This book found me at exactly the right time and I haven't been able to stop thinking about it. With a mug of tea and these essays in hand, my experience with this book was that of having a no-holds-barred conversation with an old friend I knew would never judge me. Philpott explores what it means to miss yourself, what it means to feel like you need an escape hatch, what it means to live with and recognize the hundreds of yous you've been, and all the yous you've yet to become. I truly fell in love with this collection, and it reinforced the idea that we really do contain multitudes. I can't recommend it enough. Recommended By Carrie K., Powells.com
Philpott’s delightful essay collection, which explores the terrain between the adult life she anticipated and the one she inhabits, reads like a long chat with a close, funny friend, offering solace to those of us (all of us?) who wonder if we’re doing it right, and more than a few laughs. Recommended By Tove H., Powells.com
Synopses & Reviews
One of Esquire's Best Nonfiction Books of the Year
One of NPR's Favorite Books of the Year
One of the Year's Most Anticipated Books: BuzzFeed, Bustle, HelloGiggles, Literary Hub, She Reads
Acclaimed essayist and bookseller Mary Laura Philpott presents a charmingly relatable and wise memoir-in-essays about what happened after she checked off all the boxes on her successful life’s to-do list and realized she might need to reinvent the list — and herself.
Mary Laura Philpott thought she’d cracked the code: Always be right, and you’ll always be happy.
But once she’d completed her life’s to-do list (job, spouse, house, babies — check!), she found that instead of feeling content and successful, she felt anxious. Lost. Stuck in a daily grind of overflowing calendars, grueling small talk, and sprawling traffic. She’d done everything “right,” but she felt all wrong. What’s the worse failure, she wondered: smiling and staying the course, or blowing it all up and running away? And are those the only options?
In this memoir-in-essays full of spot-on observations about home, work, and creative life, Philpott takes on the conflicting pressures of modern adulthood with wit and heart. She offers up her own stories to show that identity crises don’t happen just once or only at midlife; reassures us that small, recurring personal re-inventions are both normal and necessary; and advises that if you’re going to faint, you should get low to the ground first. Most of all, Philpott shows that when you stop feeling satisfied with your life, you don’t have to burn it all down and set off on a transcontinental hike (unless you want to, of course). You can call upon your many selves to figure out who you are, who you’re not, and where you belong. Who among us isn’t trying to do that?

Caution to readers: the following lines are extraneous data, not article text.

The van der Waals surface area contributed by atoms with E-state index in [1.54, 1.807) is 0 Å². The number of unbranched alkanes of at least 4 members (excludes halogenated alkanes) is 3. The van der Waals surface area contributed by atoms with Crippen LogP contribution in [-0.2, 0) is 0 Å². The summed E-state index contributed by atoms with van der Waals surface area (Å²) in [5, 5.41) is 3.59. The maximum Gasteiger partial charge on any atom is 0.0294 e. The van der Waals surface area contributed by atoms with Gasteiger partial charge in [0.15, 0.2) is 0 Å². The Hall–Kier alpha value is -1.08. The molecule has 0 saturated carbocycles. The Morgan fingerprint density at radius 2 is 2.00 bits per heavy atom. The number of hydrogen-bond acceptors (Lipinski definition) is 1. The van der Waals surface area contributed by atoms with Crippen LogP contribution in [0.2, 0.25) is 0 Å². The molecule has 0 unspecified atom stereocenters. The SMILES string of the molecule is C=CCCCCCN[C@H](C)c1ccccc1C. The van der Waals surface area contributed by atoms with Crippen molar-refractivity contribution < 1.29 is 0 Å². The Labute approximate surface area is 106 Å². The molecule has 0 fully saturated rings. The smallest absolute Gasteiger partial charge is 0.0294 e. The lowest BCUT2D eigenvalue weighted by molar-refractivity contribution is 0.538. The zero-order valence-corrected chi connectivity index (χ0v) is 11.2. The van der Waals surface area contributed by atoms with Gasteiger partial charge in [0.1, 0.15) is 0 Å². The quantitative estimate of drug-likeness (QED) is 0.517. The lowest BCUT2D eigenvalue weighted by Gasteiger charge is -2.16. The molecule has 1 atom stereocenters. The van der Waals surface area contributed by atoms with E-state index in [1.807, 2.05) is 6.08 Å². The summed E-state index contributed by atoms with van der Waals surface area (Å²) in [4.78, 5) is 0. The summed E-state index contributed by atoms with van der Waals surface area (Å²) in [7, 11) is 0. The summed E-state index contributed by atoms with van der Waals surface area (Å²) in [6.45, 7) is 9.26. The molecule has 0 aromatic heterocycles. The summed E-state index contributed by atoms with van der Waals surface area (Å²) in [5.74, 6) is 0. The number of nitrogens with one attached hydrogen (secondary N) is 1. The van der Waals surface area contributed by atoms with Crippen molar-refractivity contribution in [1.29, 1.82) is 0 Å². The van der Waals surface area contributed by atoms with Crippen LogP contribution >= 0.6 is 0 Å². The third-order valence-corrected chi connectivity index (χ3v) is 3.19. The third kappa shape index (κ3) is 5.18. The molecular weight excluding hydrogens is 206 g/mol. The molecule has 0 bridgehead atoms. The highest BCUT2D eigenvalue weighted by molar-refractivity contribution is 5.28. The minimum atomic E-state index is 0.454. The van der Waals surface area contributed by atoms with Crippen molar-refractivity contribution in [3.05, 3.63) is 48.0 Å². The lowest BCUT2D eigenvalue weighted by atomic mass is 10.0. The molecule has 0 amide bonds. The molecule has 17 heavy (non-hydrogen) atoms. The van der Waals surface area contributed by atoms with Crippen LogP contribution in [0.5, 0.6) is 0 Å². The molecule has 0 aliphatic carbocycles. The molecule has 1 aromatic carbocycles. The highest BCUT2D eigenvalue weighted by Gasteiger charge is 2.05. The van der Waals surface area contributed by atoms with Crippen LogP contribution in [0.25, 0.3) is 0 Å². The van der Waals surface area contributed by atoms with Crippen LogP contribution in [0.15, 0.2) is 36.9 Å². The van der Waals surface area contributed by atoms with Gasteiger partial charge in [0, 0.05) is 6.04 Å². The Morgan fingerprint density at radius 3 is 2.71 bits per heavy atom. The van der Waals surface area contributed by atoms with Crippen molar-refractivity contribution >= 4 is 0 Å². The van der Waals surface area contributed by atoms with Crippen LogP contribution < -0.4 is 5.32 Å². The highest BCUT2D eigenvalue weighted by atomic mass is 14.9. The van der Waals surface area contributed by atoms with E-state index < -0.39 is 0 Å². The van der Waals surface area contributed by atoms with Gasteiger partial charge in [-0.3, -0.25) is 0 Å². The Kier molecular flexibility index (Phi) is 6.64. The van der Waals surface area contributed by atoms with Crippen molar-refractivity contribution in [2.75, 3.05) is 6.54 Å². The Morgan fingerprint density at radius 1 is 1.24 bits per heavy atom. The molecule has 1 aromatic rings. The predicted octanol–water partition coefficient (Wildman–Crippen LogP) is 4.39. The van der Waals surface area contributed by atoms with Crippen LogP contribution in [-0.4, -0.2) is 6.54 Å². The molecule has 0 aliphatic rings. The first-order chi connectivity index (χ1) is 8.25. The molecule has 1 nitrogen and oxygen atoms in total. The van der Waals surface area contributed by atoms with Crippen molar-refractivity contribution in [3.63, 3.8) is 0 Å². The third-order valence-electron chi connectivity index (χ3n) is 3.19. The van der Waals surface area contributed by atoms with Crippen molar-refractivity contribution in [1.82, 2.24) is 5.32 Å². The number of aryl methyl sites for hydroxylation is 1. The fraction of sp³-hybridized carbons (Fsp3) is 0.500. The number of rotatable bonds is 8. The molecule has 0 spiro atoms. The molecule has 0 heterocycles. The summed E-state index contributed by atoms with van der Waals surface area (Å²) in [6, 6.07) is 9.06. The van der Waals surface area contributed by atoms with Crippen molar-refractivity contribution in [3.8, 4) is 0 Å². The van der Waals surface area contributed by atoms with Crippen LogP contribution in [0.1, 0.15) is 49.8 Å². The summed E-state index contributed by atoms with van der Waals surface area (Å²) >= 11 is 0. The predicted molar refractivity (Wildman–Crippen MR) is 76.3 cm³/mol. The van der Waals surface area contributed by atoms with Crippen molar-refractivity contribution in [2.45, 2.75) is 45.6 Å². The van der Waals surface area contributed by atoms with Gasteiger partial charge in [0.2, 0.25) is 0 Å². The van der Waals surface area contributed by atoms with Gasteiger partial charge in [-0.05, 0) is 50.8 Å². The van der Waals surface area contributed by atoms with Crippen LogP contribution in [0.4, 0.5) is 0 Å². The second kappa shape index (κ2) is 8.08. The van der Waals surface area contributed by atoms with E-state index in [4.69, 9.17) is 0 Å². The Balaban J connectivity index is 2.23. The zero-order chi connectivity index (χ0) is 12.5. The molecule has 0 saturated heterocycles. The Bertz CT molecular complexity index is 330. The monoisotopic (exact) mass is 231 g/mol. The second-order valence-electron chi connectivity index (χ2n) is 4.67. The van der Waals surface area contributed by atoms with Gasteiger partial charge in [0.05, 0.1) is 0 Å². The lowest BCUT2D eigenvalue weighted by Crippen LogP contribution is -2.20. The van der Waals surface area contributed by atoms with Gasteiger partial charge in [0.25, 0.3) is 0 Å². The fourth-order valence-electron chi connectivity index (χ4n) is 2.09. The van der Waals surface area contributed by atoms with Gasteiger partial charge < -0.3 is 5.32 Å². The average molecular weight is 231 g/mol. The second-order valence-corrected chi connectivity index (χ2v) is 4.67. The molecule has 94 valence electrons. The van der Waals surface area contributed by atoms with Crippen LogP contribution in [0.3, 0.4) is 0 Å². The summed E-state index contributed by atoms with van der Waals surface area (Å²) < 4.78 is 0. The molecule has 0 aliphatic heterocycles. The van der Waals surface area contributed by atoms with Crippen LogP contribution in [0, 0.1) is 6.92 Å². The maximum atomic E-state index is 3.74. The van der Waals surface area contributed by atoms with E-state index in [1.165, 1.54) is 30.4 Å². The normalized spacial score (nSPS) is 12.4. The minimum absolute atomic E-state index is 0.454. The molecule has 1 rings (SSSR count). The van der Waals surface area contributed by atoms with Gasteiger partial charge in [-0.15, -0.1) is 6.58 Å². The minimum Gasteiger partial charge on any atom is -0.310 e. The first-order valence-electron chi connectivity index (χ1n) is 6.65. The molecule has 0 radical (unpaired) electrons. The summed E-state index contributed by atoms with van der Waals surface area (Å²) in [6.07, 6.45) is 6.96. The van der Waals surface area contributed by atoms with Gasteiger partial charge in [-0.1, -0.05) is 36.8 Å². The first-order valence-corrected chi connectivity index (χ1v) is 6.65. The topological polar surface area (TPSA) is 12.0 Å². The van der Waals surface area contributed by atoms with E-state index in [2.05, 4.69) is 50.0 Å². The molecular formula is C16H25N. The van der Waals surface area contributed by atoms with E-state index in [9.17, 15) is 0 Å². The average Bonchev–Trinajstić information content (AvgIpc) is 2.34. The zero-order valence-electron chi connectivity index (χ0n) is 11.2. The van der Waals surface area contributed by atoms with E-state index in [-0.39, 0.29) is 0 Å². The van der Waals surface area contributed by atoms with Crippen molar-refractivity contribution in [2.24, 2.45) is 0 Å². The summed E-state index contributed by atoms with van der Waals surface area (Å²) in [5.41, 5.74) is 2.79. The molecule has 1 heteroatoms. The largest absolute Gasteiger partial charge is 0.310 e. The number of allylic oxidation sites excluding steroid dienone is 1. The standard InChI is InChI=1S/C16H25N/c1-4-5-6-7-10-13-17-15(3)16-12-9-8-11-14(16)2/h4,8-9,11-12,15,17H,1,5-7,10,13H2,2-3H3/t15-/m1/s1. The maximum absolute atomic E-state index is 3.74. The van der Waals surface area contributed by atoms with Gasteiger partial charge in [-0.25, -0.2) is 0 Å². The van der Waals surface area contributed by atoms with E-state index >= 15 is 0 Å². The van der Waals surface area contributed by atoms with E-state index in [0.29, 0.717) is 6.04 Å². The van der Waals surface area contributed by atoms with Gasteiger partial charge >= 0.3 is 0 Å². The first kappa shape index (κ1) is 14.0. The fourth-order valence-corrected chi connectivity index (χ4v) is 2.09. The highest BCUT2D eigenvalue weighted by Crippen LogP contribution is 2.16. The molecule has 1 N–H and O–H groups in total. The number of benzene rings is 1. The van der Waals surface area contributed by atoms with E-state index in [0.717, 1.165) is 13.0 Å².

Like a pep talk from a sister, I Miss You When I Blink is the funny, poignant, and deeply affecting book you’ll want to share with all your friends, as you learn what Philpott has figured out along the way: that multiple things can be true of us at once — and that sometimes doing things wrong is the way to do life right.
"Warm, candid, and wise, Philpott's book is both an extended reflection on the pressures of being female and a survivor's tale about finding contentment by looking within and learning to be herself. Delightfully bighearted reading." Kirkus Reviews
"Mary Laura Philpott is a writer, artist, and creator of singular spark and delight. I adore her, and I love her work... By offering these dispatches from her own life experience, she leaves us thinking about ourselves — where we've been, where we're going, and who we really want to be." Elizabeth Gilbert, author of Eat, Pray, Love and Big Magic
“What I love most about Mary Laura Philpott and her wonderful book is that she — self-proclaimed type A, obsessive achiever — gives herself permission to change. This book is inspiring for those of us with small children underfoot and forty close on the horizon. Mary Laura is a generous and funny guide to the midlife conundrums.” Emma Straub, author of Modern Lovers
"At once a love letter to type-A people everywhere and a gentle reminder that it's okay (necessary, even) to change, this full-hearted book is a warm embrace of a life lived imperfectly." Esquire
About the Author
Mary Laura Philpott writes essays that examine the overlap of the absurd and the profound in everyday life. Her writing has been featured in print or online by The New York Times, The Washington Post, The Los Angeles Times, McSweeney’s, The Paris Review, and other publications. She’s the founding editor of Musing, the online magazine of Parnassus Books, as well as an Emmy-winning cohost of the show A Word on Words on Nashville Public Television. She also wrote and illustrated the humor book Penguins with People Problems, a quirky look at the embarrassments of being human. Mary Laura lives in Nashville with her family.